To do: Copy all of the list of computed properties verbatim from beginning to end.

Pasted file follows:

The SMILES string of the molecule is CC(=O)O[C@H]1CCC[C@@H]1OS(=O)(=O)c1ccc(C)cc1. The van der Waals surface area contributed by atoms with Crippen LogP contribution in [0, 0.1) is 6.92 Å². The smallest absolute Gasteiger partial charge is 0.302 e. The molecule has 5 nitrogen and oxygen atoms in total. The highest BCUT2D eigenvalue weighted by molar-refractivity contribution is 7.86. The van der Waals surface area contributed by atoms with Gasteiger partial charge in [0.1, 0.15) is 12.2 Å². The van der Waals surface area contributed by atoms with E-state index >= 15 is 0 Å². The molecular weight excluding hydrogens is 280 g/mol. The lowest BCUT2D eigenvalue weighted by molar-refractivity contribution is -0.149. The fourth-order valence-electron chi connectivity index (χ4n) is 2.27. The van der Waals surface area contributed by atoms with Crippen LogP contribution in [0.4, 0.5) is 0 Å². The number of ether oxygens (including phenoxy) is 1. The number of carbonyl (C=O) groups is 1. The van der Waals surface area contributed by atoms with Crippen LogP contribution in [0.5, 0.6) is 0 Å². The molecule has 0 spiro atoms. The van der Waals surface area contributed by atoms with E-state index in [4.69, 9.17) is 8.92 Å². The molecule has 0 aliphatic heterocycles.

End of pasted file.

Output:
The SMILES string of the molecule is CC(=O)O[C@H]1CCC[C@@H]1OS(=O)(=O)c1ccc(C)cc1. The van der Waals surface area contributed by atoms with Crippen LogP contribution in [0, 0.1) is 6.92 Å². The smallest absolute Gasteiger partial charge is 0.302 e. The molecule has 5 nitrogen and oxygen atoms in total. The highest BCUT2D eigenvalue weighted by molar-refractivity contribution is 7.86. The van der Waals surface area contributed by atoms with Gasteiger partial charge in [0.1, 0.15) is 12.2 Å². The van der Waals surface area contributed by atoms with E-state index >= 15 is 0 Å². The molecular weight excluding hydrogens is 280 g/mol. The lowest BCUT2D eigenvalue weighted by molar-refractivity contribution is -0.149. The fourth-order valence-electron chi connectivity index (χ4n) is 2.27. The van der Waals surface area contributed by atoms with Crippen LogP contribution in [0.4, 0.5) is 0 Å². The number of ether oxygens (including phenoxy) is 1. The number of carbonyl (C=O) groups is 1. The van der Waals surface area contributed by atoms with Crippen LogP contribution in [0.5, 0.6) is 0 Å². The molecule has 0 spiro atoms. The van der Waals surface area contributed by atoms with E-state index in [4.69, 9.17) is 8.92 Å². The molecule has 0 aliphatic heterocycles.